This feat was finally accomplished for Pi by Ferdinand von Lindemann in 1882. He based his proof on the works of two other mathematicians: Charles Hermite and Euler. In 1873, Hermite proved that the constant e was transcendental. Combining this with Euler’s famous equation e^(i*Pi)+1=0, Lindemann proved that since e^x+1=0, x is required to be transcendental. Since it was accepted that i was algebraic, Pi had to be transcendental in order to make i*Pi transcendental. Now that I have explained what Pi is and several of its properties, lets look at its history.

In ancient times, Pi was discovered independently by the first civilizations to begin agriculture. Their new sedentary life style first freed up time for mathematical pondering, and the need for permanent shelter necessitated the development of basic engineering skills, which in many instances required a knowledge of the relationship between the square and the circle (usually satisfied by finding a reasonable approximation of Pi). Although there are no surviving records of individual mathematicians from this period, historians today know the values used by some ancient cultures.

Here is a sampling of some cultures and the values that they used: Babylonians – 3 1/8, Egyptians – (16/9)^2, Chinese – 3, Hebrews – 3 (implied in the Bible, I Kings vii, 23). The first record of an individual mathematician taking on the problem of Pi (often called “squaring the circle,” and involving the search for a way to cleanly relate either the area or the circumference of a circle to that of a square) occurred in ancient Greece in the 400’s B. C. (this attempt was made by Anaxagoras).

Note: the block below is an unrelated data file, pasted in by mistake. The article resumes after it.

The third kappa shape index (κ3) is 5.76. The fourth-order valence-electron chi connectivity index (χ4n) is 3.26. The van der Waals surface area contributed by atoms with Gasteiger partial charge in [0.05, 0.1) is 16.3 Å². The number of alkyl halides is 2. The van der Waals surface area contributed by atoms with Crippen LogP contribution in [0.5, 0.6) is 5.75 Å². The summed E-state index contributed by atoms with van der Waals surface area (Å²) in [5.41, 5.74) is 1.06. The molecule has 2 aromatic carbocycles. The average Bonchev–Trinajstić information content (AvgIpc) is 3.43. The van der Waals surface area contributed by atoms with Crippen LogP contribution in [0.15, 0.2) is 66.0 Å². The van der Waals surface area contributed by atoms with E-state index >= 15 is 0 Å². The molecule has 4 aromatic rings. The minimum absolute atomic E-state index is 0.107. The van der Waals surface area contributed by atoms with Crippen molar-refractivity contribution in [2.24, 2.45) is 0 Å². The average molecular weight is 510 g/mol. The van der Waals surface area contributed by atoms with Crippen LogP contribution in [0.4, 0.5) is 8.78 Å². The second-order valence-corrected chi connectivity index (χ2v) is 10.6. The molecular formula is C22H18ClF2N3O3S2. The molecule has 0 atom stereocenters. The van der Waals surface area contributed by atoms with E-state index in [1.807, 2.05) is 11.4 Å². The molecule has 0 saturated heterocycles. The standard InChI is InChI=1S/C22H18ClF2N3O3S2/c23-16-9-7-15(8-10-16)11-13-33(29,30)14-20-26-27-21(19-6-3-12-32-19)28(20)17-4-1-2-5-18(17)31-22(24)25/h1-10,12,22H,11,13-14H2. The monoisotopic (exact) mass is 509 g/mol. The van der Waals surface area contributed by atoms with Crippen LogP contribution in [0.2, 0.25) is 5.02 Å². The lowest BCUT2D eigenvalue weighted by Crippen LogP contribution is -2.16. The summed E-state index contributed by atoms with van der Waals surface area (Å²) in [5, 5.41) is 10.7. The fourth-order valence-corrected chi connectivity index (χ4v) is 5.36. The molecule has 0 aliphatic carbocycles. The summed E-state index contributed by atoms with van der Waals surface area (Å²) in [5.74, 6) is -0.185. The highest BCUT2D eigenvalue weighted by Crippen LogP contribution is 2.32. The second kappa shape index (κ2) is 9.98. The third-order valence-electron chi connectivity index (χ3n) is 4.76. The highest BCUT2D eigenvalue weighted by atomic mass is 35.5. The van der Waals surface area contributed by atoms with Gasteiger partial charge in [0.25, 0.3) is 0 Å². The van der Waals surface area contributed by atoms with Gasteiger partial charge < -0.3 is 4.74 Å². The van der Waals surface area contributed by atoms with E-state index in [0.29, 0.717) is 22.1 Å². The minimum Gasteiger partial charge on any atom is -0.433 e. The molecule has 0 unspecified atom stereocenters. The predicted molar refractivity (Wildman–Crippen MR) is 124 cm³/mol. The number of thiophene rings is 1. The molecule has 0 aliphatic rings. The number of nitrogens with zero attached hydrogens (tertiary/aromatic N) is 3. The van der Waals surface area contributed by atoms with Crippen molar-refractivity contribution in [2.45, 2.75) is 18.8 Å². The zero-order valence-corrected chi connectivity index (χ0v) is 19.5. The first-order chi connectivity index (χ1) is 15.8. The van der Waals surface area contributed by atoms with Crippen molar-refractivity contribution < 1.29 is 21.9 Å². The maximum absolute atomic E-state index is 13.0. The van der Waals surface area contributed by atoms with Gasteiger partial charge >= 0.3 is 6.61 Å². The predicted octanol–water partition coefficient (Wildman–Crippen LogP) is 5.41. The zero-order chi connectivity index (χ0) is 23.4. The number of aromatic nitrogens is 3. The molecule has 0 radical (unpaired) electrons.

Based on this fact, it is not surprising that the Greek culture was the first to truly delve into the possibilities of abstract mathematics. The part of the Greek culture centered in Athens made great leaps in the area of geometry, the first branch of mathematics to be thoroughly explored. Antiphon, an Athenian philosopher, first stated the principle of exhaustion (click on Antiphon for more info). Hippias of Elis created a curve called the quadratrix, which actually allowed the theoretical squaring of the circle, though it was not practical. In the late Greek period (300’s-200’s B.

C. ), after Alexander the Great had spread Greek culture from the western borders of India to the Nile Valley of Egypt, Alexandria, Egypt became the intellectual center of the world. Among the many scholars who worked at the University there, by far the most influential to the history of Pi was Euclid. Through the publishing of Elements, he provided countless future mathematicians with the tools with which to attack the Pi problem. The other great thinker of this time, Archimedes, studied in Alexandria but lived his life on the island of Sicily.

It was Archimedes who approximated his value of Pi to about 22/7, which is still a common value today. Archimedes was killed in 212 B. C. in the Roman conquest of Syracuse. In the years after his death, the Roman Empire gradually gained control of the known world. Despite their other achievements, the Romans are not known for their mathematical achievements. The dark period after the fall of Rome was even worse for Pi. Little new was discovered about Pi until well into the decline of the Middle Ages, more than a thousand years after Archimedes’ death.